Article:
Improving medical students

The Future of X-Ray – Dark Field X-Rays

Posted by medliorator on January 25, 2008

A set of simple silicon filters could dramatically improve the quality of X-ray images produced in hospitals and at airport checkpoints.


X-ray images normally reveal the way different materials, including body tissue, absorb X-ray radiation. finer details are often lost in a fog caused by areas with intermediate radiation-absorbing ability.


researchers led by Franz Pfeiffer of the Paul Scherrer Institute, in Villigen, Switzerland, and including colleagues at the Niels Bohr Institute in Copenhagen, Denmark, have figured out a way to produce much clearer snapshots for little extra cost. The team adapted a technique known as dark-field microscopy, which is normally used by biologists to get a clearer view of cells under a light microscope.


Dark-field microscopy improves the contrast of an image by using only scattered light. Pfeiffer and colleagues have shown that the same principle can be applied to X-ray images. This is done by ignoring conventional X-rays passing through an object and only collecting those that scatter off it instead. The team has developed a set of silicon filters that make this possible: radiation that passes straight through an object can be ignored, and rays bent through a tiny angle, as a result of scattering, are collected.


The process involves taking four separate images, each with the three filters in a slightly different arrangement. Software then compares each snapshot to produce a final high-contrast picture. Although the process means exposing the subject to a higher total dose of radiation, Pfeiffer says this can be justified in some circumstances.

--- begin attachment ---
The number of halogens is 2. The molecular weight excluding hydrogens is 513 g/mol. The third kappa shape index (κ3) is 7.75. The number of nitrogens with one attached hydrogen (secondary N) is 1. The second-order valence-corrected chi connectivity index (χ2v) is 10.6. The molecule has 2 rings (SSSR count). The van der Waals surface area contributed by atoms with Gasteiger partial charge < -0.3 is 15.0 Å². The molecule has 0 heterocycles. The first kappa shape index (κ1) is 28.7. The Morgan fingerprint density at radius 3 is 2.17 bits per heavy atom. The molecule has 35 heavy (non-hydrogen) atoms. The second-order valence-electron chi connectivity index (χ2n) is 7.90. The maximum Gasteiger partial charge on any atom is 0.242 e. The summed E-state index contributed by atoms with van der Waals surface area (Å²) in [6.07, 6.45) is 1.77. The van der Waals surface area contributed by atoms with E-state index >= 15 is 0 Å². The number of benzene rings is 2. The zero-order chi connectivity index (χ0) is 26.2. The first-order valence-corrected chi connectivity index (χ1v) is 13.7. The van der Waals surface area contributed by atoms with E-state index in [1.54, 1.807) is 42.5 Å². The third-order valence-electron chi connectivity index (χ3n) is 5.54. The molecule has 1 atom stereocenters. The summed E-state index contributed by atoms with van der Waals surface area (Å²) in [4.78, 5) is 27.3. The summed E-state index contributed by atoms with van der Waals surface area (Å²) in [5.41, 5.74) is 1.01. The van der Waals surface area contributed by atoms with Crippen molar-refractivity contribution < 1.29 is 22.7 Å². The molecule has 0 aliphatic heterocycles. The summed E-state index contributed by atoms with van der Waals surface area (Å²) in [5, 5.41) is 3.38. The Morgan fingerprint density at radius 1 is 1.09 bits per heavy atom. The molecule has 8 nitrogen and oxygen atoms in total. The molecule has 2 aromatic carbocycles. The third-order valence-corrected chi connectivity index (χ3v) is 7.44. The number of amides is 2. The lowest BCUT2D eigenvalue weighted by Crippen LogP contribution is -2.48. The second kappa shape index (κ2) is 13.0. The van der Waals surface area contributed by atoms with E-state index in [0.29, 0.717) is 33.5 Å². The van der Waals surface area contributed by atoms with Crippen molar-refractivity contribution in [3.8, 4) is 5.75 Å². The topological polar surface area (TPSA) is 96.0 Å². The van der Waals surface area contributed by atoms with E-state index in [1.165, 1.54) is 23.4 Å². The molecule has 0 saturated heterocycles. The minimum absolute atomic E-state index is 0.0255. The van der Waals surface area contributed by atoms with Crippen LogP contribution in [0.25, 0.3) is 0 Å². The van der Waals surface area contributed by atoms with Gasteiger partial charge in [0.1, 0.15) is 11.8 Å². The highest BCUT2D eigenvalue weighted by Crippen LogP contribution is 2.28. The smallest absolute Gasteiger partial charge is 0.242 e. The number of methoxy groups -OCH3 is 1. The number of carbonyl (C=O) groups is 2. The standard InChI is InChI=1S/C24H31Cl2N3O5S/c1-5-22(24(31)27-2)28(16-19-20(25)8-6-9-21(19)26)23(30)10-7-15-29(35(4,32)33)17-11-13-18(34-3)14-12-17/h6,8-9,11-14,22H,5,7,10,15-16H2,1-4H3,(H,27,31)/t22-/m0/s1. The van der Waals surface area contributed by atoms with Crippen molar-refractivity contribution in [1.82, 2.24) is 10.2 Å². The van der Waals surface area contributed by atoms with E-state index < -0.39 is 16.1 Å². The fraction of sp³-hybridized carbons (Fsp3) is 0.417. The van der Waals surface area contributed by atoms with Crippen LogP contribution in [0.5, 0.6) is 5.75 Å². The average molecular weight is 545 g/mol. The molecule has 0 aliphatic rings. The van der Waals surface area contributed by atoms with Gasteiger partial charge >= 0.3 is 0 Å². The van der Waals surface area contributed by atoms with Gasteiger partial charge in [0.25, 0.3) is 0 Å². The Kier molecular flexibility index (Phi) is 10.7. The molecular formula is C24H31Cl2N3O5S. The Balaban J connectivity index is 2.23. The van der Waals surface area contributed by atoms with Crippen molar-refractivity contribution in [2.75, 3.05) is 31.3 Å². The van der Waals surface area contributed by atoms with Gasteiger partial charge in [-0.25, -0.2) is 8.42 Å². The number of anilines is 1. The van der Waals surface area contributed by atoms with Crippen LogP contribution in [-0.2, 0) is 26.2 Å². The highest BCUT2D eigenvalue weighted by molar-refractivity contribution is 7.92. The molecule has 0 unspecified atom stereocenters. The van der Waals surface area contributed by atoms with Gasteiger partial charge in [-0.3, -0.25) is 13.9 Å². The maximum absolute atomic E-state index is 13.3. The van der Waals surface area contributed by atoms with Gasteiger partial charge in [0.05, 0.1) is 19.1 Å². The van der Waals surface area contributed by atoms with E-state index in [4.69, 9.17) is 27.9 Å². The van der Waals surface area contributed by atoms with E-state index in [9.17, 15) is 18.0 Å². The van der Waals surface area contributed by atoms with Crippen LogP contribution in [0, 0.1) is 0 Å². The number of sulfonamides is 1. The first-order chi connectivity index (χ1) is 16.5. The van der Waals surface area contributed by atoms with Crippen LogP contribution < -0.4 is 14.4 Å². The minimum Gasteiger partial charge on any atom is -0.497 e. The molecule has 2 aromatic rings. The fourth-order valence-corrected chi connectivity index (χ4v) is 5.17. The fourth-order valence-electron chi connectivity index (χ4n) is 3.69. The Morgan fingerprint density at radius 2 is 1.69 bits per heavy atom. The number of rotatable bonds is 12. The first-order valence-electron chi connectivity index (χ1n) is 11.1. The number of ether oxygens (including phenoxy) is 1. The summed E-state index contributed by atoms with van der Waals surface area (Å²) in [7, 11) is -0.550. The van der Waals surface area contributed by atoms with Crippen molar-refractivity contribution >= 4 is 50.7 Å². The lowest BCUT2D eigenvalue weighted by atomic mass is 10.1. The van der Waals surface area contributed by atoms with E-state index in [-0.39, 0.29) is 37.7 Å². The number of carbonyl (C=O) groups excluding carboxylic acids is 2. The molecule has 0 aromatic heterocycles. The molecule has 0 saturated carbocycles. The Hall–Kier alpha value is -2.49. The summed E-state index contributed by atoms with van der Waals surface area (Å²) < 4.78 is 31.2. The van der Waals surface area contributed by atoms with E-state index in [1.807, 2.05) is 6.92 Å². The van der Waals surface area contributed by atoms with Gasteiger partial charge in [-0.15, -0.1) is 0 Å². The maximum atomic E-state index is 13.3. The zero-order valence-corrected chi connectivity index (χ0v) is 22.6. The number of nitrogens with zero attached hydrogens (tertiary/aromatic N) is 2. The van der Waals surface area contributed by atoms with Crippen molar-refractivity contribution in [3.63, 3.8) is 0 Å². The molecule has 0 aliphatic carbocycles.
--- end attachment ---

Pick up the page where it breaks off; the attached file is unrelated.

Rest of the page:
The resulting images reveal physical details that would normally be invisible. For example, since soft tissue and bone differ strongly in their ability to scatter X-ray, the dark-field technique could help a doctor spot small splinters of bone or cartilage after a bad fracture.


The technique is not yet ready for deployment in hospitals as it only works with relatively low-intensity X-rays. However it could be used for some clinical investigations like mammography and Pfeiffer’s team is working on making it suitable for more powerful X-ray machines. They plan to test it on live animals within the next 12 months.

‘Dark field’ X-rays reveal bodies in new detail [NewScientist]


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